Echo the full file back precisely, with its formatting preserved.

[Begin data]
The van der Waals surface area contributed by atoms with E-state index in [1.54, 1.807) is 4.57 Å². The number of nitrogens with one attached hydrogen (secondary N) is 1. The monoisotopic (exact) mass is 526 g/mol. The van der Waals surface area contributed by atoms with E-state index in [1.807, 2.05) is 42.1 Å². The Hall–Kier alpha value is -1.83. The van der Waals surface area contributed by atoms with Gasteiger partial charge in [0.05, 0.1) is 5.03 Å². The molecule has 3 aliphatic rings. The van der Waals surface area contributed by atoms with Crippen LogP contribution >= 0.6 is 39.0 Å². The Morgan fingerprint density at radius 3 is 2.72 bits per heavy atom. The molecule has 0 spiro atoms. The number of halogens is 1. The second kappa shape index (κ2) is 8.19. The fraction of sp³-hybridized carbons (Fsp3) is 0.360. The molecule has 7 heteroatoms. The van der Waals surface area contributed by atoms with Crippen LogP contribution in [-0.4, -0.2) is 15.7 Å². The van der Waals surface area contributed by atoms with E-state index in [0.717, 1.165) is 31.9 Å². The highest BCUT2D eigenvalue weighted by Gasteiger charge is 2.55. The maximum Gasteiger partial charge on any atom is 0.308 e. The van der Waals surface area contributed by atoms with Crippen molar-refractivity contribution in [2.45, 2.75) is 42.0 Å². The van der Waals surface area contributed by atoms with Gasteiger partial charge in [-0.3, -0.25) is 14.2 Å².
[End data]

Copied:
The van der Waals surface area contributed by atoms with E-state index in [1.54, 1.807) is 4.57 Å². The number of nitrogens with one attached hydrogen (secondary N) is 1. The monoisotopic (exact) mass is 526 g/mol. The van der Waals surface area contributed by atoms with E-state index in [1.807, 2.05) is 42.1 Å². The Hall–Kier alpha value is -1.83. The van der Waals surface area contributed by atoms with Gasteiger partial charge in [0.05, 0.1) is 5.03 Å². The molecule has 3 aliphatic rings. The van der Waals surface area contributed by atoms with Crippen LogP contribution >= 0.6 is 39.0 Å². The Morgan fingerprint density at radius 3 is 2.72 bits per heavy atom. The molecule has 0 spiro atoms. The number of halogens is 1. The second kappa shape index (κ2) is 8.19. The fraction of sp³-hybridized carbons (Fsp3) is 0.360. The molecule has 7 heteroatoms. The van der Waals surface area contributed by atoms with Crippen LogP contribution in [-0.4, -0.2) is 15.7 Å². The van der Waals surface area contributed by atoms with E-state index in [0.717, 1.165) is 31.9 Å². The highest BCUT2D eigenvalue weighted by Gasteiger charge is 2.55. The maximum Gasteiger partial charge on any atom is 0.308 e. The van der Waals surface area contributed by atoms with Crippen molar-refractivity contribution in [2.45, 2.75) is 42.0 Å². The van der Waals surface area contributed by atoms with Gasteiger partial charge in [-0.3, -0.25) is 14.2 Å².